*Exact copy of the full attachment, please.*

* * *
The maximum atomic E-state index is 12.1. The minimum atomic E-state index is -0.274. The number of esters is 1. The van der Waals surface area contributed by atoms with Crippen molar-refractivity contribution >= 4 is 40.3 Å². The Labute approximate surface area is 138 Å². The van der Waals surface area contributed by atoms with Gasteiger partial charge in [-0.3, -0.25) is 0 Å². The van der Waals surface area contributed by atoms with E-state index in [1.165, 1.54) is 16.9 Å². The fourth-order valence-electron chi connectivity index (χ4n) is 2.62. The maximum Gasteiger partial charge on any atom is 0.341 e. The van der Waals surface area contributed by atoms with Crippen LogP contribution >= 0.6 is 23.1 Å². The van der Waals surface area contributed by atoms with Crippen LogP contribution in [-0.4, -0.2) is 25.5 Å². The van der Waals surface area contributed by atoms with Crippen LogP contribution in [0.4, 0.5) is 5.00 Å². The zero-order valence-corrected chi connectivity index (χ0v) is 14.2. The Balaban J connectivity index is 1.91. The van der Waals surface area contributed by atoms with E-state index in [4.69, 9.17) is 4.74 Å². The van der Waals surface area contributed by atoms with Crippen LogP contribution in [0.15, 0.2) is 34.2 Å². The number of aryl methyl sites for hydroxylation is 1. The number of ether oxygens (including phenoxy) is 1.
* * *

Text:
The maximum atomic E-state index is 12.1. The minimum atomic E-state index is -0.274. The number of esters is 1. The van der Waals surface area contributed by atoms with Crippen molar-refractivity contribution >= 4 is 40.3 Å². The Labute approximate surface area is 138 Å². The van der Waals surface area contributed by atoms with Gasteiger partial charge in [-0.3, -0.25) is 0 Å². The van der Waals surface area contributed by atoms with E-state index in [1.165, 1.54) is 16.9 Å². The fourth-order valence-electron chi connectivity index (χ4n) is 2.62. The maximum Gasteiger partial charge on any atom is 0.341 e. The van der Waals surface area contributed by atoms with Crippen LogP contribution >= 0.6 is 23.1 Å². The van der Waals surface area contributed by atoms with Crippen LogP contribution in [-0.4, -0.2) is 25.5 Å². The van der Waals surface area contributed by atoms with Crippen LogP contribution in [0.4, 0.5) is 5.00 Å². The zero-order valence-corrected chi connectivity index (χ0v) is 14.2. The Balaban J connectivity index is 1.91. The van der Waals surface area contributed by atoms with E-state index in [4.69, 9.17) is 4.74 Å². The van der Waals surface area contributed by atoms with Crippen LogP contribution in [0.15, 0.2) is 34.2 Å². The number of aryl methyl sites for hydroxylation is 1. The number of ether oxygens (including phenoxy) is 1.